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Gold, incentives and meh

Practices told to reduce emergency admissions to receive £5 per patient funding

Exclusive GPs have been told by CCGs they will have to hit targets for cutting avoidable emergency admission rates to receive funding worth £5 per patient promised to them to support the care of elderly patients, Pulse has learnt.

A Pulse investigation reveals that 86 of 150 CCGs have not yet committed funding to support GPs in rolling out the new emergency admissions DES and supporting the care of elderly patients, despite a pledge from NHS England to commit £5 per patient to fund this.

The investigation also reveals that at least four CCGs have made the funding conditional on targets being met, including reducing admissions rates and care home interventions.  

GP leaders said it was ‘wholly inappropriate’ to set targets to reduce admissions rates.

Pulse sent a Freedom of Information request to CCGs across England asking how they were intending to identify and spend funding cited for ‘transforming the care of patients aged 75 or older’, which NHS England said ‘should be at around £5 per head of population for each practice, which broadly equates to £50 for patients aged 75 and over’.

How the money is being spent

  • About 10% of CCGs said they have already committed to giving the full £5 per patient to GP practices;
  • 16 out of 150 CCGs said they are giving some proportion between nothing and £5 to GP practices;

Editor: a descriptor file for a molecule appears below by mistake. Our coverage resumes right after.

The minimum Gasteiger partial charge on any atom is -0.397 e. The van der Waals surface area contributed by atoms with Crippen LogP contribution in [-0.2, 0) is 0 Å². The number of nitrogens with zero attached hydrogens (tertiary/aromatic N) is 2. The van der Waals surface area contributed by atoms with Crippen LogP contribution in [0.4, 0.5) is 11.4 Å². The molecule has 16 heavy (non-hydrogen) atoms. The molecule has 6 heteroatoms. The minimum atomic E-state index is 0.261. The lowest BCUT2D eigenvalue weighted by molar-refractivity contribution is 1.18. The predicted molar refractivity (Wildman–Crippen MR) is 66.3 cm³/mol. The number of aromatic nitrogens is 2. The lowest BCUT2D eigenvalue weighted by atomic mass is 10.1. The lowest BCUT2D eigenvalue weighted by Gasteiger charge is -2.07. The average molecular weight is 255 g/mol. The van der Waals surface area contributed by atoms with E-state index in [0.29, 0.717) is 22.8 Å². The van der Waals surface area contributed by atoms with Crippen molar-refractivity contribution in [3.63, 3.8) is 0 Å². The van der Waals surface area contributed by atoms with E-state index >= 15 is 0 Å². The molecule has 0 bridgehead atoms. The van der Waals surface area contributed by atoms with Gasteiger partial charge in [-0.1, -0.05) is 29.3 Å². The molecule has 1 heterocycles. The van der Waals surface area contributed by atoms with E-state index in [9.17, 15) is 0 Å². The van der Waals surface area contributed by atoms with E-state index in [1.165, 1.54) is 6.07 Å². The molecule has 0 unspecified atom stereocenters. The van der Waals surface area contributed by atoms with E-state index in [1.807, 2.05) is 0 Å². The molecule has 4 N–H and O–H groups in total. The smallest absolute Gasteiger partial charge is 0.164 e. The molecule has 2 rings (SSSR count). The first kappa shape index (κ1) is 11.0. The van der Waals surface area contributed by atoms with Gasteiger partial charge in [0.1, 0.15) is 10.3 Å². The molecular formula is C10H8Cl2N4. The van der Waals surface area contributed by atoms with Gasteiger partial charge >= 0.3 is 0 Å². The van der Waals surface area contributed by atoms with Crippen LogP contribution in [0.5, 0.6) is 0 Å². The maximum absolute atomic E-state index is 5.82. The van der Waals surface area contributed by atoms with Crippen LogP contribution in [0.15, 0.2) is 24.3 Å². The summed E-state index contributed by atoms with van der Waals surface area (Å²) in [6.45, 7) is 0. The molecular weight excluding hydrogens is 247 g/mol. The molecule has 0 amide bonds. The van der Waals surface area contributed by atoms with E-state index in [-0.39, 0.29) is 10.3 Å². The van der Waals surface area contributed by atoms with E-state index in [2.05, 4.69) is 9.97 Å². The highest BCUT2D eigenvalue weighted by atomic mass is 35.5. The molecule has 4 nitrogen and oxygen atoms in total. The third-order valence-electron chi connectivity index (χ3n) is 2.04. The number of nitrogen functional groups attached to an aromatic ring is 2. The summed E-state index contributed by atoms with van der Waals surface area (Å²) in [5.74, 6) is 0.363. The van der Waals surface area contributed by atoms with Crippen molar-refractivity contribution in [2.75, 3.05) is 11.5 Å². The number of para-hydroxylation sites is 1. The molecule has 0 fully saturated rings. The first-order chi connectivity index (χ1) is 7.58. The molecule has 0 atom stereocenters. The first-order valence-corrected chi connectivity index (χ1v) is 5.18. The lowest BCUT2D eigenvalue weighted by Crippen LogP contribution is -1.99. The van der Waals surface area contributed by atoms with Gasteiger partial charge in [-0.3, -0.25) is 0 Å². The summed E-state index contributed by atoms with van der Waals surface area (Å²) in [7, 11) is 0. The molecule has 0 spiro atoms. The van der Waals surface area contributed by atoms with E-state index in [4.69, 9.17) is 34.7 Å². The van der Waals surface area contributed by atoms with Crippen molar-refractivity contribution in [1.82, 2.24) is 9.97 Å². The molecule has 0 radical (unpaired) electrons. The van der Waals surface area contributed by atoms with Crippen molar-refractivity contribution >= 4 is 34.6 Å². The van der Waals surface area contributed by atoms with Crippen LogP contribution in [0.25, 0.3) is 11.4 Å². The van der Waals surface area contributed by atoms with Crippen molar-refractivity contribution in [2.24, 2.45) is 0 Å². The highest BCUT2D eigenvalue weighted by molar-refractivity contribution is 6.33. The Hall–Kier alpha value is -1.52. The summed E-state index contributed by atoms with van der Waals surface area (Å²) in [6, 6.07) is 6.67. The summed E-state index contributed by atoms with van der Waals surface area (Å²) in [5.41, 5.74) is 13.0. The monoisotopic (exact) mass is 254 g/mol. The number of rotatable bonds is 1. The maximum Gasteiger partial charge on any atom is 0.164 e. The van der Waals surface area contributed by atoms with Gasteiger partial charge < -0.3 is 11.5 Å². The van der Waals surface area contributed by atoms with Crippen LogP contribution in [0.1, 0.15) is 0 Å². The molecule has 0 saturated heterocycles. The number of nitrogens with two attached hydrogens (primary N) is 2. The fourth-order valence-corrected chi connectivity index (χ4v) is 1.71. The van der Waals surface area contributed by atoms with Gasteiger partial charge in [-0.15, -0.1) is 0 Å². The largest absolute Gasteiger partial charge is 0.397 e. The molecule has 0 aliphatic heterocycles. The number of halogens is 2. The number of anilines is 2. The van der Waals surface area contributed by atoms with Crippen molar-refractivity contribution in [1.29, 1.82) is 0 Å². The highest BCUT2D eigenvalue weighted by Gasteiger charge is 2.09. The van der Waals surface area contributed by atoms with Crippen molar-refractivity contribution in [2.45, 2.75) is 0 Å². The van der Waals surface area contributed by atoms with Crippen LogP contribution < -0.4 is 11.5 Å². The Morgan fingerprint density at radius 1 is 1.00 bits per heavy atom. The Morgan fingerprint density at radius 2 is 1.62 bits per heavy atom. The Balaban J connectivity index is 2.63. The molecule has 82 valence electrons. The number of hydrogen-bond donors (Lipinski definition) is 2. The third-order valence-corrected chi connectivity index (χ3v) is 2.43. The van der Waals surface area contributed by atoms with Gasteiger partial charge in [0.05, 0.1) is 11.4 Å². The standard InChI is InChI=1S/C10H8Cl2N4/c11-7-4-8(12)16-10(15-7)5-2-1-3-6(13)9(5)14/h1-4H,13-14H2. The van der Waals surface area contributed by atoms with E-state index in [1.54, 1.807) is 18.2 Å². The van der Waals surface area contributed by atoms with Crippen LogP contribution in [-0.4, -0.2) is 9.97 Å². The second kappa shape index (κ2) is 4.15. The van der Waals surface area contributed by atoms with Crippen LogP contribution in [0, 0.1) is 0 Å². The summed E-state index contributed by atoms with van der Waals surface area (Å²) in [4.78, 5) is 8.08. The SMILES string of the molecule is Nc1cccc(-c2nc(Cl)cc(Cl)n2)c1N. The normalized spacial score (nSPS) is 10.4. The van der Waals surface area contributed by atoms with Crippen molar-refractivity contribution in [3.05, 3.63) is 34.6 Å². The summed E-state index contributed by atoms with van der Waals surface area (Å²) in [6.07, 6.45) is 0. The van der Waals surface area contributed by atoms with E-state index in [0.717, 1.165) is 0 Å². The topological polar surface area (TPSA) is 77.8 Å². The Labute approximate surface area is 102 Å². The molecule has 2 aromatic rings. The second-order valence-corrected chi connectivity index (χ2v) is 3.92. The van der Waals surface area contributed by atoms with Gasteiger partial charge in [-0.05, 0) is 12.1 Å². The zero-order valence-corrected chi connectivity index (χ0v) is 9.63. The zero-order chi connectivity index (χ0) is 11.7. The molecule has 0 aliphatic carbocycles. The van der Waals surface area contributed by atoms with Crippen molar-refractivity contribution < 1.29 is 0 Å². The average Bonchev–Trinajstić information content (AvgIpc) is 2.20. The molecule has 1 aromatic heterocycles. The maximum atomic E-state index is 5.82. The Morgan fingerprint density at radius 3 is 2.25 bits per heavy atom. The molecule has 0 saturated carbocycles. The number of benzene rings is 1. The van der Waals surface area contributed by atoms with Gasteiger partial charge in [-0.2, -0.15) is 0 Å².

• 10 CCGs said GPs had to earn this extra cash through measures such as additional care in nursing homes, care planning and medicines reviews in care homes;
  • 11 CCGs described services they were commissioning that would not directly involve GPs.

NHS West Suffolk CCG and NHS Ipswich and East Suffolk CCG have made half of this funding dependant on whether practices have delivered on ‘agreed outcomes’ by April 2015. It added: ‘All schemes are expected to contribute towards a reduction in avoidable emergency admissions in patients aged 75 and over.’

NHS East Leicestershire and Rutland CCG has also agreed to give half the funding upfront, with the remaining 50% to be based on targets, including those relating to COPD, diabetes and atrial fibrillation.

Meanwhile, NHS Leeds South and East CCG will give GPs up to £5 depending on achievement against the region’s ‘Practice Engagement Scheme’, which encourages greater involvement of GP practices in commissioning.  

Dr Richard Vautrey, deputy chair of the GPC, said: ‘It is wholly inappropriate to set arbitrary targets for practices to reduce emergency admission rates. It could lead to dangerous outcomes if patients who should be admitted to hospital are not admitted, or their admission is unnecessarily delayed, simply to hit a local target.’

‘It is concerning but not surprising that over half of CCGs are yet to commission services to support practices in this area of work. Even though the enhanced service guidance was only issued in April, the planning guidance directing CCGs to use this £5 per patient was issued in December 2013, giving CCGs plenty of time to get their act together.’